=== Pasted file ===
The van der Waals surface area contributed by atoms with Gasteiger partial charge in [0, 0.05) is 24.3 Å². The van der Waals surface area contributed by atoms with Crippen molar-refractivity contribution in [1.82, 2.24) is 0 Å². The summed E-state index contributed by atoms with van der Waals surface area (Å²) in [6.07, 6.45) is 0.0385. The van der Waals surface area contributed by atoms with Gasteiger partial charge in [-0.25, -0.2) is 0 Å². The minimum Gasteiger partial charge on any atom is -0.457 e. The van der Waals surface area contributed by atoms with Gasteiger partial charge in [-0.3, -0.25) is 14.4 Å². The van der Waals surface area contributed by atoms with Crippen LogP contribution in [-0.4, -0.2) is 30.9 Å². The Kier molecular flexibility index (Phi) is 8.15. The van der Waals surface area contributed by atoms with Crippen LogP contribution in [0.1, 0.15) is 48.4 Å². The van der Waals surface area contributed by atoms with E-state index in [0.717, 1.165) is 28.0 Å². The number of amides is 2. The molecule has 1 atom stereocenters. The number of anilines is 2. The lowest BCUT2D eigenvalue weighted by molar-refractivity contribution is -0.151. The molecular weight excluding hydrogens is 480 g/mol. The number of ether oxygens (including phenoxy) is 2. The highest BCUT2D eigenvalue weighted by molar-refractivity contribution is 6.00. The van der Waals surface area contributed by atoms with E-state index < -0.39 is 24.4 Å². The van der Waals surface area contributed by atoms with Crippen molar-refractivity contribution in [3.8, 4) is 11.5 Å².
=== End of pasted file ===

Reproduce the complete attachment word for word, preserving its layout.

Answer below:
The van der Waals surface area contributed by atoms with Gasteiger partial charge in [0, 0.05) is 24.3 Å². The van der Waals surface area contributed by atoms with Crippen molar-refractivity contribution in [1.82, 2.24) is 0 Å². The summed E-state index contributed by atoms with van der Waals surface area (Å²) in [6.07, 6.45) is 0.0385. The van der Waals surface area contributed by atoms with Gasteiger partial charge in [-0.25, -0.2) is 0 Å². The minimum Gasteiger partial charge on any atom is -0.457 e. The van der Waals surface area contributed by atoms with Gasteiger partial charge in [-0.3, -0.25) is 14.4 Å². The van der Waals surface area contributed by atoms with Crippen LogP contribution in [-0.4, -0.2) is 30.9 Å². The Kier molecular flexibility index (Phi) is 8.15. The van der Waals surface area contributed by atoms with Crippen LogP contribution in [0.1, 0.15) is 48.4 Å². The van der Waals surface area contributed by atoms with E-state index in [0.717, 1.165) is 28.0 Å². The number of amides is 2. The molecule has 1 atom stereocenters. The number of anilines is 2. The lowest BCUT2D eigenvalue weighted by molar-refractivity contribution is -0.151. The molecular weight excluding hydrogens is 480 g/mol. The number of ether oxygens (including phenoxy) is 2. The highest BCUT2D eigenvalue weighted by molar-refractivity contribution is 6.00. The van der Waals surface area contributed by atoms with E-state index < -0.39 is 24.4 Å². The van der Waals surface area contributed by atoms with Crippen molar-refractivity contribution in [3.8, 4) is 11.5 Å².